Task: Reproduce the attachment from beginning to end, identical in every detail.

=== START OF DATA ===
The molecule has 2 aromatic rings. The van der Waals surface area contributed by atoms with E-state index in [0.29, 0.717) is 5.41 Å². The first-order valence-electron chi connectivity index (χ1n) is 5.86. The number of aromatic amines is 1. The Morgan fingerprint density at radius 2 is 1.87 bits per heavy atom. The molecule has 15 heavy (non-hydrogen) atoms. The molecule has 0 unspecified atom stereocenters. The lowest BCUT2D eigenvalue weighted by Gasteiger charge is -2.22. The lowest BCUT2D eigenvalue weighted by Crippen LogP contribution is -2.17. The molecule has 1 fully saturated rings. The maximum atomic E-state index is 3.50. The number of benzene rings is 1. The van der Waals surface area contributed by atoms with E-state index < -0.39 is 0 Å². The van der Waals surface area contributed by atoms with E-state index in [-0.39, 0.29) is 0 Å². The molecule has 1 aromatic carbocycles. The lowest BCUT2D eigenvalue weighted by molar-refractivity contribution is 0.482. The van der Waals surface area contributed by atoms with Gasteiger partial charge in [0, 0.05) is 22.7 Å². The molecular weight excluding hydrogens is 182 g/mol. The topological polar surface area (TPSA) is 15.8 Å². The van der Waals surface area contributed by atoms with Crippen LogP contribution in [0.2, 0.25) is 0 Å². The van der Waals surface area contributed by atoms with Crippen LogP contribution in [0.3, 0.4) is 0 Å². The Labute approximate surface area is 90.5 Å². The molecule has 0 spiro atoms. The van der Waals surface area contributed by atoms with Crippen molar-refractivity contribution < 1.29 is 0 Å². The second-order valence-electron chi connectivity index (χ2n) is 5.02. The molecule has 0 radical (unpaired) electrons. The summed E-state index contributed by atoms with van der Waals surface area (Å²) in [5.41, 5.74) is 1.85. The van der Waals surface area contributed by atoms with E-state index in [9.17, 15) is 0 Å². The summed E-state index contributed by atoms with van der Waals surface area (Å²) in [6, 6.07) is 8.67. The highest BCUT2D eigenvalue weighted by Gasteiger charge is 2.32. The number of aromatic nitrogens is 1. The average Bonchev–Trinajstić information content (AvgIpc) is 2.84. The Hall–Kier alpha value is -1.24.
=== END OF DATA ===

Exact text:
The molecule has 2 aromatic rings. The van der Waals surface area contributed by atoms with E-state index in [0.29, 0.717) is 5.41 Å². The first-order valence-electron chi connectivity index (χ1n) is 5.86. The number of aromatic amines is 1. The Morgan fingerprint density at radius 2 is 1.87 bits per heavy atom. The molecule has 15 heavy (non-hydrogen) atoms. The molecule has 0 unspecified atom stereocenters. The lowest BCUT2D eigenvalue weighted by Gasteiger charge is -2.22. The lowest BCUT2D eigenvalue weighted by Crippen LogP contribution is -2.17. The molecule has 1 fully saturated rings. The maximum atomic E-state index is 3.50. The number of benzene rings is 1. The van der Waals surface area contributed by atoms with E-state index < -0.39 is 0 Å². The van der Waals surface area contributed by atoms with E-state index in [-0.39, 0.29) is 0 Å². The molecule has 1 aromatic carbocycles. The lowest BCUT2D eigenvalue weighted by molar-refractivity contribution is 0.482. The van der Waals surface area contributed by atoms with Gasteiger partial charge in [0, 0.05) is 22.7 Å². The molecular weight excluding hydrogens is 182 g/mol. The topological polar surface area (TPSA) is 15.8 Å². The van der Waals surface area contributed by atoms with Crippen LogP contribution in [0.2, 0.25) is 0 Å². The van der Waals surface area contributed by atoms with Crippen LogP contribution in [0.3, 0.4) is 0 Å². The Labute approximate surface area is 90.5 Å². The molecule has 0 spiro atoms. The van der Waals surface area contributed by atoms with Crippen molar-refractivity contribution < 1.29 is 0 Å². The second-order valence-electron chi connectivity index (χ2n) is 5.02. The molecule has 0 radical (unpaired) electrons. The summed E-state index contributed by atoms with van der Waals surface area (Å²) in [5.41, 5.74) is 1.85. The van der Waals surface area contributed by atoms with E-state index in [9.17, 15) is 0 Å². The summed E-state index contributed by atoms with van der Waals surface area (Å²) in [6, 6.07) is 8.67. The highest BCUT2D eigenvalue weighted by Gasteiger charge is 2.32. The number of aromatic nitrogens is 1. The average Bonchev–Trinajstić information content (AvgIpc) is 2.84. The Hall–Kier alpha value is -1.24.